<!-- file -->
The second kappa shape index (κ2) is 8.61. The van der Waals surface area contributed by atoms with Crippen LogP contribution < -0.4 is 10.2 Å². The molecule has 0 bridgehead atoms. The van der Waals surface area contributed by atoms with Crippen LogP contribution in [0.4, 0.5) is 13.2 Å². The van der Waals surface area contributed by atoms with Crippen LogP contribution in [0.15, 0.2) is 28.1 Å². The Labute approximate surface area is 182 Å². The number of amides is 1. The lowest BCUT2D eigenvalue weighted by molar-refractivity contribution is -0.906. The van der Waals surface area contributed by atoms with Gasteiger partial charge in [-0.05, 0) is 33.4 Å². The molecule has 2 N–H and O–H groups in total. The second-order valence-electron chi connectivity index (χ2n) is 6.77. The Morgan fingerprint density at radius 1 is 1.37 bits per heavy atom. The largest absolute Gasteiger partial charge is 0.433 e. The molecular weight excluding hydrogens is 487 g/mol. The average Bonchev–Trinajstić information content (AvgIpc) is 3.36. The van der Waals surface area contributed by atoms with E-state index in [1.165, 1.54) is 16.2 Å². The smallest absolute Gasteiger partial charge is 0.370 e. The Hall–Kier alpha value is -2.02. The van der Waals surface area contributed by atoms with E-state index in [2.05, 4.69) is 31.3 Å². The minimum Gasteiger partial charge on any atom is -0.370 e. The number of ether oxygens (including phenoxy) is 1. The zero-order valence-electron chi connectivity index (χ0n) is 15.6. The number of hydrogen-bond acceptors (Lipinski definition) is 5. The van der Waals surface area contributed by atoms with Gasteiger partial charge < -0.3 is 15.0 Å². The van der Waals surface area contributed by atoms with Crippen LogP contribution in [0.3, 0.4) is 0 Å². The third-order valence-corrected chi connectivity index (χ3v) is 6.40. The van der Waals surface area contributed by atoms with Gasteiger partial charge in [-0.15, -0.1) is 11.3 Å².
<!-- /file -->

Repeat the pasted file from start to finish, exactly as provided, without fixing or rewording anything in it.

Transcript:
The second kappa shape index (κ2) is 8.61. The van der Waals surface area contributed by atoms with Crippen LogP contribution < -0.4 is 10.2 Å². The molecule has 0 bridgehead atoms. The van der Waals surface area contributed by atoms with Crippen LogP contribution in [0.4, 0.5) is 13.2 Å². The van der Waals surface area contributed by atoms with Crippen LogP contribution in [0.15, 0.2) is 28.1 Å². The Labute approximate surface area is 182 Å². The number of amides is 1. The lowest BCUT2D eigenvalue weighted by molar-refractivity contribution is -0.906. The van der Waals surface area contributed by atoms with Gasteiger partial charge in [-0.05, 0) is 33.4 Å². The molecule has 2 N–H and O–H groups in total. The second-order valence-electron chi connectivity index (χ2n) is 6.77. The Morgan fingerprint density at radius 1 is 1.37 bits per heavy atom. The largest absolute Gasteiger partial charge is 0.433 e. The molecular weight excluding hydrogens is 487 g/mol. The average Bonchev–Trinajstić information content (AvgIpc) is 3.36. The van der Waals surface area contributed by atoms with E-state index in [1.165, 1.54) is 16.2 Å². The smallest absolute Gasteiger partial charge is 0.370 e. The Hall–Kier alpha value is -2.02. The van der Waals surface area contributed by atoms with E-state index in [2.05, 4.69) is 31.3 Å². The minimum Gasteiger partial charge on any atom is -0.370 e. The number of ether oxygens (including phenoxy) is 1. The zero-order valence-electron chi connectivity index (χ0n) is 15.6. The number of hydrogen-bond acceptors (Lipinski definition) is 5. The van der Waals surface area contributed by atoms with Gasteiger partial charge < -0.3 is 15.0 Å². The van der Waals surface area contributed by atoms with Crippen LogP contribution in [0.3, 0.4) is 0 Å². The third-order valence-corrected chi connectivity index (χ3v) is 6.40. The van der Waals surface area contributed by atoms with Gasteiger partial charge in [-0.15, -0.1) is 11.3 Å².